Time to change outlook for the New Year

With Higgs and Smith now incorporated into the combined code, you could be forgiven if your senses had become so dulled by new forms of regulatory control, that each new measure simply washes over you.

It’s a danger best illustrated by some of the legislation that has crossed the Atlantic in recent months. What was once the Sarbanes-Oxley Act, became Sarbox, only to become Sox. As well as ever more ludicrous contractions, such familiarity is breeding resentment.

So what will the New Year bring? With chancellor Gordon Brown borrowing money faster than a student on a lengthy degree course, everyone in business will be fearing for the state of the economy. Smaller accountancy practices will have to get to grips with the new money laundering legislation that bites in March.

For tax professionals it is all change. Sir Nick Montagu is leaving his post at the head of the Inland Revenue. And once our taxmen and women return from their Christmas break, they will be working overtime to ensure a smooth transition to the Revenue’s new IT supplier, Cap Gemini Ernst & Young.

But the big change in 2004 – for everyone – is the advent of international accountancy standards. Some 7,000 listed companies across Europe will have to start preparing shadow accounts using the international financial reporting standards for year ends after January 2004, with full IFRS-compliant accounts following a year later. More than 1,700 of them are in the UK.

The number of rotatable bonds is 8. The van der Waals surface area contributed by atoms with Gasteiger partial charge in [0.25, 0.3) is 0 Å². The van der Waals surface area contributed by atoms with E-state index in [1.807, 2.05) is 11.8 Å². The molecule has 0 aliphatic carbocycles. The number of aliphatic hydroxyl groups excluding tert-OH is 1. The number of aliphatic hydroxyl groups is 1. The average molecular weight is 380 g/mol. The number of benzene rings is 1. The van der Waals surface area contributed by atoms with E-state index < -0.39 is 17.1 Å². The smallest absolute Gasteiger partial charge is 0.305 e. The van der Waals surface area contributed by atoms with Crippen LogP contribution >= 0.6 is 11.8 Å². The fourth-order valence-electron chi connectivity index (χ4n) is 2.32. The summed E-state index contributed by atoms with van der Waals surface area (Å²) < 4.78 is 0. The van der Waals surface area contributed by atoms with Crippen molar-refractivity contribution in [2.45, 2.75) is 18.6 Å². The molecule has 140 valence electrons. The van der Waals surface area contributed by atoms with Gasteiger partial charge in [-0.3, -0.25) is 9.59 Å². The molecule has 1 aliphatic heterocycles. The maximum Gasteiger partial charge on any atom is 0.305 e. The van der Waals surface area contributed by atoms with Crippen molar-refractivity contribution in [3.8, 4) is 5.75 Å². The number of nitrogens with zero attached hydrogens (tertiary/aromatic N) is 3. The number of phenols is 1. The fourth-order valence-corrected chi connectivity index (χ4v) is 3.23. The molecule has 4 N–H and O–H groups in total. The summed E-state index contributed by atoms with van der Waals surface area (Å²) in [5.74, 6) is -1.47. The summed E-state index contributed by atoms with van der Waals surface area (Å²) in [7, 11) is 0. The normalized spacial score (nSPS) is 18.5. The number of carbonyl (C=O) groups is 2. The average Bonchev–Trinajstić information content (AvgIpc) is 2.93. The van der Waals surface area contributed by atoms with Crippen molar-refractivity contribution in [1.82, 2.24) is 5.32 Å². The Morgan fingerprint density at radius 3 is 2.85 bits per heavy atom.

Don’t underestimate the scale of the change – some of the rules are similar and some are not. They will also have very different effects depending on the industry you are in. And smaller companies and their advisers cannot afford to stand aside. This is a change that will affect everyone sooner rather than later.

Once the big boys are IFRS compliant, everyone else will be expected to fall into line. In confirming last week that companies using IFRS will not have to submit a separate set of accounts, the Revenue has signalled that it is ready to engage. Expect banks and other financiers to follow suit.

If 2003 was dealing with the past, expect 2004 to be very different. It will have both eyes on the future.


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